• 4000 MHz to 6000 MHz: -10 dBm to 0 dBm, generally increasing as frequency decreases

Through most of the frequency range up to 4 GHz, the maximum TX power is between 0 and 10 dBm. The frequency range with best performance is 2150 MHz to 2750 MHz.

Overall, the output power is enough to perform over-the-air experiments at close range or to drive an external amplifier. If you connect an external amplifier, you should also use an external bandpass filter for your operating frequency.

Before you transmit, know your laws. HackRF One has not been tested for compliance with regulations governing transmission of radio signals. You are responsible for using your HackRF One legally.

Receive Power

The maximum RX power of HackRF One is -5 dBm. Exceeding -5 dBm can result in permanent damage!

In theory, HackRF One can safely accept up to 10 dBm with the front-end RX amplifier disabled. However, a simple software or user error could enable the amplifier, resulting in permanent damage. It is better to use an external attenuator than to risk damage.

External Clock Interface (CLKIN and CLKOUT)

HackRF One produces a 10 MHz clock signal on CLKOUT. The signal is a 10 MHz square wave from 0 V to 3 V intended for a high impedance load.

The CLKIN port on HackRF One is a high impedance input that expects a 0 V to 3 V square wave at 10 MHz. Do not exceed 3.3 V or drop below 0 V on this input. Do not connect a clock signal at a frequency other than 10 MHz (unless you modify the firmware to support this). You may directly connect the CLKOUT port of one HackRF One to the CLKIN port of another HackRF One.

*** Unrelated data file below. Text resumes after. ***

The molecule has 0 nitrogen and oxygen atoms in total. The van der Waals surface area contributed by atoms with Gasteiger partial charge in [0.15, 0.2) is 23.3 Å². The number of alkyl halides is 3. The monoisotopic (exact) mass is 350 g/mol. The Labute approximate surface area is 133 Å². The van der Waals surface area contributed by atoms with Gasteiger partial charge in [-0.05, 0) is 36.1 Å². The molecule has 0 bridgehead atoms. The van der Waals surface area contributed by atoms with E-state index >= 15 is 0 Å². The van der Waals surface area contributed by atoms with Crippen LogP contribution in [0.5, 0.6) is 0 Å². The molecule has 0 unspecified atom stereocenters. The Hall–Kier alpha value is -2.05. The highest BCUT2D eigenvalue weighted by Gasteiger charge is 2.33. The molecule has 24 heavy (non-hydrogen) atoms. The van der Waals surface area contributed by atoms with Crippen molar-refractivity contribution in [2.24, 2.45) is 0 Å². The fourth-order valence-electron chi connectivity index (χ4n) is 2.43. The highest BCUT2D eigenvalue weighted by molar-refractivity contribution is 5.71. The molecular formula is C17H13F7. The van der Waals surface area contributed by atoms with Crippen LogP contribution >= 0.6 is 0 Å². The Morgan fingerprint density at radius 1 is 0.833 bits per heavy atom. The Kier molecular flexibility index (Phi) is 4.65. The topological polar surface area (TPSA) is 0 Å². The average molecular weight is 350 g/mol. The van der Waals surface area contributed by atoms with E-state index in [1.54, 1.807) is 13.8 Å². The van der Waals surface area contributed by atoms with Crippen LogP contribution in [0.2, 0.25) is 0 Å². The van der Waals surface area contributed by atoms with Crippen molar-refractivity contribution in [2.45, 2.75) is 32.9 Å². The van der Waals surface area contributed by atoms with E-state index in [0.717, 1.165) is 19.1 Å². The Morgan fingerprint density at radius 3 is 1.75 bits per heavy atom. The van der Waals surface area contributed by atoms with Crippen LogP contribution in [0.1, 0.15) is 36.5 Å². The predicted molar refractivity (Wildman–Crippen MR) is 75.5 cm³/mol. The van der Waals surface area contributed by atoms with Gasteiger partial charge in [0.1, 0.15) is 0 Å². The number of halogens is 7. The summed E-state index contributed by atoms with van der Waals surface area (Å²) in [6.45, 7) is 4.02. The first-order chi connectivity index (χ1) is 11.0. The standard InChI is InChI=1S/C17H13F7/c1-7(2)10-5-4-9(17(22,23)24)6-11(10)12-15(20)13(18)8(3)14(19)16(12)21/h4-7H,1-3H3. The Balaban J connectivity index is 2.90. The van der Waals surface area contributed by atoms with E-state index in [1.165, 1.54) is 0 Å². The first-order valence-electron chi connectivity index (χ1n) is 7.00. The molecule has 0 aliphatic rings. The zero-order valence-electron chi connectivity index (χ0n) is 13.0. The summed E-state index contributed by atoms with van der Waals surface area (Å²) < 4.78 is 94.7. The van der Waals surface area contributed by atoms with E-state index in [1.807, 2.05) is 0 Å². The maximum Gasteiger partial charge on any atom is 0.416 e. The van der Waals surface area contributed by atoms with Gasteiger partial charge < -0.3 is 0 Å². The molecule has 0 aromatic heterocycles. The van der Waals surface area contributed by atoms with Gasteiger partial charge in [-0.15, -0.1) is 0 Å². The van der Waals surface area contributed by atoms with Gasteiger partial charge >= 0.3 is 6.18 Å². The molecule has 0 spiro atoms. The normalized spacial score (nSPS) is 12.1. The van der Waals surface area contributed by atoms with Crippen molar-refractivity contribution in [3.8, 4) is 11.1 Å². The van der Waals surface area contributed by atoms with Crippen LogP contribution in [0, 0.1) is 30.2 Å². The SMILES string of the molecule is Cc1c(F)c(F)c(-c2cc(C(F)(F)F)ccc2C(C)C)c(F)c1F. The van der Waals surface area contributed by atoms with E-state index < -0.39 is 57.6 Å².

HackRF One uses CLKIN instead of the internal crystal when a clock signal is detected on CLKIN. The switch to or from CLKIN only happens when a transmit or receive operation begins.

To verify that a signal has been detected on CLKIN, use hackrf_si5351c -n 0 -r. The expected output with a clock detected is [ 0] -> 0x01. The expected output with no clock detected is

[ 0] -> 0x51.

Expansion Interface

The HackRF One expansion interface consists of headers P9, P20, P22, and P28. These four headers are installed on the commercial HackRF One from Great Scott Gadgets.

  • P9 BASEBAND: A direct analog interface to the high speed dual ADC and dual DAC.
  • P20 GPIO: GPIO, ADC, RTC, and power.
  • P22 I2S: I2S, SPI, I2C, UART, GPIO, and clocks.
  • P28 SD: SDIO, GPIO, clocks, and CPLD.

In our next post we’ll show how to get your very first listening adventure underway – listening to FM radio and decoding the data signal that is sent along with many FM radio stations as well.